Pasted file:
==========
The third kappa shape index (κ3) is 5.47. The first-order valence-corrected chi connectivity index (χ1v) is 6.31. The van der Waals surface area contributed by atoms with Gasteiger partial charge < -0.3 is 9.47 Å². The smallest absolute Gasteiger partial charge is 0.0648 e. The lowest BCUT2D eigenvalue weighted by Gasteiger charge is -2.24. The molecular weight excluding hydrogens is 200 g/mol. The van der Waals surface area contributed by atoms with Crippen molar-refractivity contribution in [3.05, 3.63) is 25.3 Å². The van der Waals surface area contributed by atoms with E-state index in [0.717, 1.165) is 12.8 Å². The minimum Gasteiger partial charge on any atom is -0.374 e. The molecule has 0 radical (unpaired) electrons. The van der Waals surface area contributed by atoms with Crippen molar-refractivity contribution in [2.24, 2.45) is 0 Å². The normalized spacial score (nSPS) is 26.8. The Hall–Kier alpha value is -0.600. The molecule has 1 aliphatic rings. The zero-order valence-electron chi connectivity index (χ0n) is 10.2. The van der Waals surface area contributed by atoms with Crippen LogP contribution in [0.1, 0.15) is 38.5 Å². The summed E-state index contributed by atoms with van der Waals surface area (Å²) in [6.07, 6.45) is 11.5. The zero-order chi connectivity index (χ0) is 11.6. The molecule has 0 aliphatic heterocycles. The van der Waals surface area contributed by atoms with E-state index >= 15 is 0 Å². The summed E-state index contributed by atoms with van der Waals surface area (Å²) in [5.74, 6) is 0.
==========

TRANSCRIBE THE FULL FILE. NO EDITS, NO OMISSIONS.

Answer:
The third kappa shape index (κ3) is 5.47. The first-order valence-corrected chi connectivity index (χ1v) is 6.31. The van der Waals surface area contributed by atoms with Gasteiger partial charge < -0.3 is 9.47 Å². The smallest absolute Gasteiger partial charge is 0.0648 e. The lowest BCUT2D eigenvalue weighted by Gasteiger charge is -2.24. The molecular weight excluding hydrogens is 200 g/mol. The van der Waals surface area contributed by atoms with Crippen molar-refractivity contribution in [3.05, 3.63) is 25.3 Å². The van der Waals surface area contributed by atoms with E-state index in [0.717, 1.165) is 12.8 Å². The minimum Gasteiger partial charge on any atom is -0.374 e. The molecule has 0 radical (unpaired) electrons. The van der Waals surface area contributed by atoms with Crippen molar-refractivity contribution in [2.24, 2.45) is 0 Å². The normalized spacial score (nSPS) is 26.8. The Hall–Kier alpha value is -0.600. The molecule has 1 aliphatic rings. The zero-order valence-electron chi connectivity index (χ0n) is 10.2. The van der Waals surface area contributed by atoms with Crippen LogP contribution in [0.1, 0.15) is 38.5 Å². The summed E-state index contributed by atoms with van der Waals surface area (Å²) in [6.07, 6.45) is 11.5. The zero-order chi connectivity index (χ0) is 11.6. The molecule has 0 aliphatic heterocycles. The van der Waals surface area contributed by atoms with E-state index >= 15 is 0 Å². The summed E-state index contributed by atoms with van der Waals surface area (Å²) in [5.74, 6) is 0.